Dreaming of a New Day: Heavy Rain's David Cage
July 25, 2008 Page 4 of 7
What, for you, creates a compelling character? Quite often in games, there is the ability to create a character that is supposed to represent you, and I assume here you'll have a real established character type. So what, to you, makes a compelling character?
DC: I discovered something very interesting that people probably knew before me, but I personally discovered it. It doesn't matter if you control different characters. In Fahrenheit, you could control Lucas Kane, who is this handsome, typical hero. You're controlling Carla Valenti. She's a female cop - a different character - and Tyler Miles, this black cop, and a couple of others.
When I wrote that, people were telling me, "Players won't enjoy playing with these characters, because they will feel empathy with Lucas Kane, and they will only want to play with him, because he's the hero. He's cute, he's really at the core of the story, and we want to be him." And in fact, when the game was released, you know what? You can very easily come from one to another character without any problem.
And it made me realize that identification and how you project yourself into a character and how you feel empathy with the character is something very easy. It's a feeling that's very easy to create, and you can project yourself into pretty much anything. I read some very interesting stuff with someone who was talking about the first shooters that happened in the video game industry - with the spaceships that you need to shoot. People tended to say, "I died," when they lost. "I died?" It's not me! I mean, come on, it's four white pixels on screen being hurt by something.
In fact, the thing was, people can project themselves into pretty much anything. It doesn't have to be realistic. It can be just four pixels, as long as they decided it's them. So the same thing happens. You can see the same thing in cinema. In cinema, you don't always feel empathy only for the main character. There are many movies that have been made where there are different stories that are being told, and you realize that the audience can feel empathy for all the characters that are on-screen, and that works very well.
So back to your question (laughter), when I create characters, I try to start with an archetype. When I say "archetype," I don't mean "caricature". I mean archetype. An archetype is someone who very quickly you seem to know and you think you know him or her by the way he looks, talks, behaves, moves, and by his voice and whatever. What is interesting is to start with an archetype, because you create immediate empathy. And then you can add an extra layer of complexity to your character. So you seem to know him, but you discover there's extra depth. I think that's really interesting.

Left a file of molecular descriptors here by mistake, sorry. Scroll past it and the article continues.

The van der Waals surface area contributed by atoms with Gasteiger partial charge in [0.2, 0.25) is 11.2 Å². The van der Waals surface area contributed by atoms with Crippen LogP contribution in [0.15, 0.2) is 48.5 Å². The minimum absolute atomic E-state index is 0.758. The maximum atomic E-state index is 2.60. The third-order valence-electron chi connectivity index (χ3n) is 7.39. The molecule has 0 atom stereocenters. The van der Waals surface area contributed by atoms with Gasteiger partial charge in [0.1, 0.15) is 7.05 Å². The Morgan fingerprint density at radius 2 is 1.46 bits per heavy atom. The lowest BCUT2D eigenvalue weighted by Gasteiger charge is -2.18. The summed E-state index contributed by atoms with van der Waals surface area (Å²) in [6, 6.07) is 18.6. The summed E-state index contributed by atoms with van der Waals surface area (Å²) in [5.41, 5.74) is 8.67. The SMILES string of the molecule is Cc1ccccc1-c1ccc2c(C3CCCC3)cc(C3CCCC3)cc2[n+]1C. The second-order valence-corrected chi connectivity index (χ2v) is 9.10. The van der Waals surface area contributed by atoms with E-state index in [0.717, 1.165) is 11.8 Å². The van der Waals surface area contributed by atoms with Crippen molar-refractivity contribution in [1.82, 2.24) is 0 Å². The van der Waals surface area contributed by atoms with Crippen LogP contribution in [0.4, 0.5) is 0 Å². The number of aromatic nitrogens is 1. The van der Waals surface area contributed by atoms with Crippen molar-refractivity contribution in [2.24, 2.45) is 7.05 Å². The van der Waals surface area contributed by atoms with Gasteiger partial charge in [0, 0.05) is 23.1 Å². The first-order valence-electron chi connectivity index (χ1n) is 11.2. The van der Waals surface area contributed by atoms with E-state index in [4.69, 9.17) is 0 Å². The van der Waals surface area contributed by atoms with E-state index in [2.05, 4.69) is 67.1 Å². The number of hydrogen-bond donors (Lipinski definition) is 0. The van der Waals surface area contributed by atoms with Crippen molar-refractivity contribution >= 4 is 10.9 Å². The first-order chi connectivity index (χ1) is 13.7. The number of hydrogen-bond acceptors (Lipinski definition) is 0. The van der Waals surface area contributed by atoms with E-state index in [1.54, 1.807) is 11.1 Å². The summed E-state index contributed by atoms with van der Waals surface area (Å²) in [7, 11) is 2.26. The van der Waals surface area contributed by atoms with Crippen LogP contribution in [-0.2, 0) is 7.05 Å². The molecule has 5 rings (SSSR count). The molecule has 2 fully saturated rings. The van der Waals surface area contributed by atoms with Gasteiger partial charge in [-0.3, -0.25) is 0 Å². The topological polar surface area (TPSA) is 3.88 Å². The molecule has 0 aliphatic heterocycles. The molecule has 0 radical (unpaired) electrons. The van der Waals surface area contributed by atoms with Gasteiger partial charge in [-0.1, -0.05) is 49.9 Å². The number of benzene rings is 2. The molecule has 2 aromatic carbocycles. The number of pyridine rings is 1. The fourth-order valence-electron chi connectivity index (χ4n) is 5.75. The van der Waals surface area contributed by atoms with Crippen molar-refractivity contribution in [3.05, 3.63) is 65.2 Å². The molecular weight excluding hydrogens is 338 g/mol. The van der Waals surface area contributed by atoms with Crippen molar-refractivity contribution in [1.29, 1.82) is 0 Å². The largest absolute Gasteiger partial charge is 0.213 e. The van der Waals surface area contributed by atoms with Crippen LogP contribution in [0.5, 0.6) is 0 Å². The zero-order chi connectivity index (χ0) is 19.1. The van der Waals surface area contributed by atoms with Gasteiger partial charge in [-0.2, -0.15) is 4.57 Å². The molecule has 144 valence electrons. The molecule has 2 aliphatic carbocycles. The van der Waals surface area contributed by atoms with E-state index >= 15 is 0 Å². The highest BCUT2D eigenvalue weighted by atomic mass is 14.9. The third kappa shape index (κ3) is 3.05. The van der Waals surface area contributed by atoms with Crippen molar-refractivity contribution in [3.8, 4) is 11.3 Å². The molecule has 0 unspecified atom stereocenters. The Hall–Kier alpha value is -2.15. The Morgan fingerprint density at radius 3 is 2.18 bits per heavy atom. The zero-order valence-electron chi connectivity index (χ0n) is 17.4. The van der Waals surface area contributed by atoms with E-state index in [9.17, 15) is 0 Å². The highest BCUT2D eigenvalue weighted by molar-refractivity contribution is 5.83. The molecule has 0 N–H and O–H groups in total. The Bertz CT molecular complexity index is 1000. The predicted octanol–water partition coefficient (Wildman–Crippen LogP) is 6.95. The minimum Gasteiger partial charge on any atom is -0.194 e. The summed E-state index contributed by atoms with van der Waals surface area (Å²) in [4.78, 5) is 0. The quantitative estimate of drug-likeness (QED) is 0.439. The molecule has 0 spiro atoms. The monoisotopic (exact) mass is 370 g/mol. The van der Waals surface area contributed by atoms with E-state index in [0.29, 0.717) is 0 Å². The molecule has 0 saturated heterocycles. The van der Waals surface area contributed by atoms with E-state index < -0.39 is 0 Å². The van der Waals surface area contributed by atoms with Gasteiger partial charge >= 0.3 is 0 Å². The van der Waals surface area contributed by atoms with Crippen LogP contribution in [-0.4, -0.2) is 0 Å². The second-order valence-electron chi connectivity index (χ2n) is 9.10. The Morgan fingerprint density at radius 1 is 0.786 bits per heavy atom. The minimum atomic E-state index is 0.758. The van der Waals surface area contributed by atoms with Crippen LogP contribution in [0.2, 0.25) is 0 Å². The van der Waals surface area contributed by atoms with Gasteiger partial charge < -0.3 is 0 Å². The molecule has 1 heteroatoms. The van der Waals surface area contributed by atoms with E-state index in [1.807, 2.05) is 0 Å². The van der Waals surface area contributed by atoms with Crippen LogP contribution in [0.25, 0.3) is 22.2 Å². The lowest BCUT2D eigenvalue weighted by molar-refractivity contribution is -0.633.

But what I don't do... I don't like caricatures in games, like the player always wants the hero to have big muscles, and to be a big guy voiced like that, or if I'm a woman, I want to be a female with big boobs. Games have done that again and again and continue to do that, and now they seem to say, "You're the rookie. The young guy who just arrives in the Army." You discover controls at the same time as your character, and it's been done. There are different stories and characters to create than hunky rookies or girls with big boobs.
I personally am extremely tired of that, and this is me and not everyone, obviously, because those games still sell. But for me, I'll turn on a game like that, and unless there's something really interesting to do or some interesting promise for the future in the game, I'll turn it off in five minutes, or not even turn it on in the first place. I look at everything like, "Oh, yep. There's that big guy with the gun."
DC: That's one problem with this industry, is that we continue to do games only for teenagers, or what we believe teenagers want. We believe that teenagers want to have big muscles and be very assertive and have pecs and blah blah blah. And if you're a girl, you want a very nice, sexy girl, because this is what teenagers want.
I don't know if it's true. I don't know if teenagers really want that, or if they're starting to be tired with that. Hopefully they are. But this is ridiculous. This medium is trying to be mature, and we need to have content for teenagers and kids, but it would be great to start to have some content for others. It still needs to be seen. This industry still seems to focus on teenagers. I don't know why, when there's a huge market out there's that female, older people, and adults.
I think a lot of it has to do with types of media or stories that inspire the developers of games, which quite often is simply other games. I do get the feeling sometimes that some people are making games without reading books or going outside and interacting with the world.
DC: My theory is that video games initially were made by teenagers, for teenagers.
BS: Emotional teenagers, sometimes.
DC: Yeah, but also what is interesting with teenagers is that it's really the age where we try to test the limits. For these games, this is what they're doing. Look at GTA. It's really breaking the rules and doing everything that is forbidden. This is what you do when you're a teenager. You want to test the limits. You want to know what is allowed and what is forbidden, and that's fine.
I would be really happy with that if there were also content for adults, because when you get older, you ask for more experience. You want some depth, meaning, and not to be taken like an idiot. You want to be talked to like you would talk to an adult. So that's a big problem in this industry, I think.
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